Osteichthyes are a taxonomic grouping of bony fishes. This group includes ray-finned fishes (class: Actinopterygii) and lobe-finned fishes (class: Sarcopterygii). This highly diverse group of fishes, which contains almost all fish species, is the most diverse group of vertebrates today. Osteichthyes differ from chondrichthyes by (in most cases) possessing a bony skeleton, a swim bladder, scales (ctenoid, cycloid, or ganoid scales), and external fertilization.
An oceanodromous fish, like an anadromous or catadromous fish, is a migratory fish. Unlike anadromous or catadromous fish, an oceanodromous fish spends its whole life in salt water. Many oceanodromous fishes are termed highly migratory species (HMS) because of their ocean basin-sized migration routes. Many HMS are high trophic level fish and they migrate in search of food in addition to spawning. Endangered Atlantic Bluefin Tuna (Thunnus thynnus) are one example of a HMS, high trophic level, oceanodromous fish. They spawn in the Gulf of Mexico and the Mediterranean Sea. Tagging studies show that the feed all around the Atlantic basin. Highly prized on the sashimi markets, bluefin spawning aggregations and schooling behavior make them particularly vulnerable to modern fishing techniques.
For more information, check out the “CAN YOU SAY ANADROMOUS, CATADROMOUS, AMPHIDROMOUS, OCEANODROMOUS, OR POTAMODROMOUS?” post on The Fisheries Blog!
The terms overfishing and overfished are confusing because they address a similar subject. The difference between the two terms is subtle but significant.
Overfishing refers to the current fishing rate which results in a higher harvest, or fishing mortality rate, than maximum sustainable yield (the maximum harvest level without negatively impacting the sustainability of the stock). Overfishing is generally divided into two classes:
- growth overfishing: where fish are harvested at a size smaller than would produce maximum yield per fish.
- recruitment overfishing: where the reproductive capacity of a stock is diminished to a point where the spawning stock biomass is not sufficient to maintain the sustainability of a stock.
Overfished, on the other hand, is the state of a stock upon which overfishing has occurred. The stock is no longer able to produce at a maximum sustainable yield. It is important to note that a stock may be overfished, but overfishing may not be occurring. Stocks that are overfished can be managed for fishing pressure that is low enough to allow the stock to rebuild to a level to support maximum sustainable yield.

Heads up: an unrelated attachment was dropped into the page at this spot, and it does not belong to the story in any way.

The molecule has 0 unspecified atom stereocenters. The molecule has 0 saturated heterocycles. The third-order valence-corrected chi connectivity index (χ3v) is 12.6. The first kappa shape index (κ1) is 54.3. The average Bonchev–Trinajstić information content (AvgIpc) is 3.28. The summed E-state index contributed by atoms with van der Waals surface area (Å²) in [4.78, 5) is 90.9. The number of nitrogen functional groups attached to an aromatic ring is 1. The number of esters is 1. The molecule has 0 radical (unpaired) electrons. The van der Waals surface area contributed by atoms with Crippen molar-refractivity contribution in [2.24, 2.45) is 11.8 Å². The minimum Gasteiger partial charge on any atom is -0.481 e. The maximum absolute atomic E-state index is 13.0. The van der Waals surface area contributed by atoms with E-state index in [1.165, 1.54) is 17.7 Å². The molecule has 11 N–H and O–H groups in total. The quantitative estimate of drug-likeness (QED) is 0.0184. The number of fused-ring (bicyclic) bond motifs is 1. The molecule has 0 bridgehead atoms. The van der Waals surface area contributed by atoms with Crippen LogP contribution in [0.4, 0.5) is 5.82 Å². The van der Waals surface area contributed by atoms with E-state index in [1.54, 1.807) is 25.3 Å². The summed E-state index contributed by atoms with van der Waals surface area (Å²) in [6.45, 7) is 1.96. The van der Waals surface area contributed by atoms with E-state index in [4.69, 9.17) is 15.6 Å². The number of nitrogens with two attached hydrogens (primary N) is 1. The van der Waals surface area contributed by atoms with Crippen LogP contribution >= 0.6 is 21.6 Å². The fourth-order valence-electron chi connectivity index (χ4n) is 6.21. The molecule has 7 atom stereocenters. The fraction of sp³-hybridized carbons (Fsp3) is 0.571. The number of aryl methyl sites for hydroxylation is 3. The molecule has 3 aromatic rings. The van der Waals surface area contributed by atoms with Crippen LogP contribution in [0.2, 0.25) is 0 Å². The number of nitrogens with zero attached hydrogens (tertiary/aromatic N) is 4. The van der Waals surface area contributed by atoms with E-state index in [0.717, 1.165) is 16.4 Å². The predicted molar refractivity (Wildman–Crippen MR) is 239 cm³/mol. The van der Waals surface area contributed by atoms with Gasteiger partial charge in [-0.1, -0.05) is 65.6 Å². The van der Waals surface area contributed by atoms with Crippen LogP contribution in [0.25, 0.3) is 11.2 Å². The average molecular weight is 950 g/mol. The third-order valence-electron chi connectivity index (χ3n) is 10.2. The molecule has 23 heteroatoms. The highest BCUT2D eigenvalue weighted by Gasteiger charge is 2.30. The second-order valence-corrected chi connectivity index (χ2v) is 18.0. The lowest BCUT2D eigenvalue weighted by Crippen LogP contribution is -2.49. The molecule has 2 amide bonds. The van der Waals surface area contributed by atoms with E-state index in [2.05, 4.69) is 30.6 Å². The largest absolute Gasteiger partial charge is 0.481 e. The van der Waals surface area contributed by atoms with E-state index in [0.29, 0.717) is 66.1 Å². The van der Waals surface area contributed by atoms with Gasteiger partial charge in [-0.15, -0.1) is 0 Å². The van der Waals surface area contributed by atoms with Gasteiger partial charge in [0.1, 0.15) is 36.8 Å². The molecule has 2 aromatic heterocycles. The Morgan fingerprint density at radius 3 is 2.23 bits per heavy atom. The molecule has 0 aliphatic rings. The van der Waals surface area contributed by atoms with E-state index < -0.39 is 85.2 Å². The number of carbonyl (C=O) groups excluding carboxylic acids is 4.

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The operculum is a hard, plate-like, bony flap that covers the gills of a bony fish (superclass: Osteichthyes). It protects the gills and also serves a role respiration. Fish can acquire dissolved oxygen through pumping water over their gills by opening and closing their jaws and opercula. The water is flushed from the fish’s mouth over the gills where blood inside capillaries is able to absorb the dissolved oxygen and out the body behind the opercula.
The posterior margin of the operculum is generally used in morphometrics to divide the head and body. The operculum shape varies greatly from species to species. Sunfish (family: Centrarchidae) are known to have particularly prominent opercula and a few species have common names include a reference to their “ear,” or operculum.
Otoliths are ear bones in fish. Bony fish (not sharks or rays) have three pairs of otoliths:
- Sagitta: detects sound and converts sound waves into electrical signals (i.e., hearing);
- Asteriscus: detects sound and is involved in hearing; and,
- Lapillus: detects gravitational force and sound.
Sagittal otoliths are sometimes used for aging fish because they add “growth rings,” similar to tree rings for periods of faster and slower growth. Before using these growth rings, or annuli, as an age estimate, fisheries scientists must validate that each annulus is equivalent to an annual ring. There are a number of ways to do this, including raising a fish in an experimental setting, “tagging” an otolith with a fluorescent dye at a known age, and marginal increment analysis (measuring the distance from the last annulus to the edge of the otolith at different months during the year; if the distance peaks only once a year, the annulus is a yearly measure).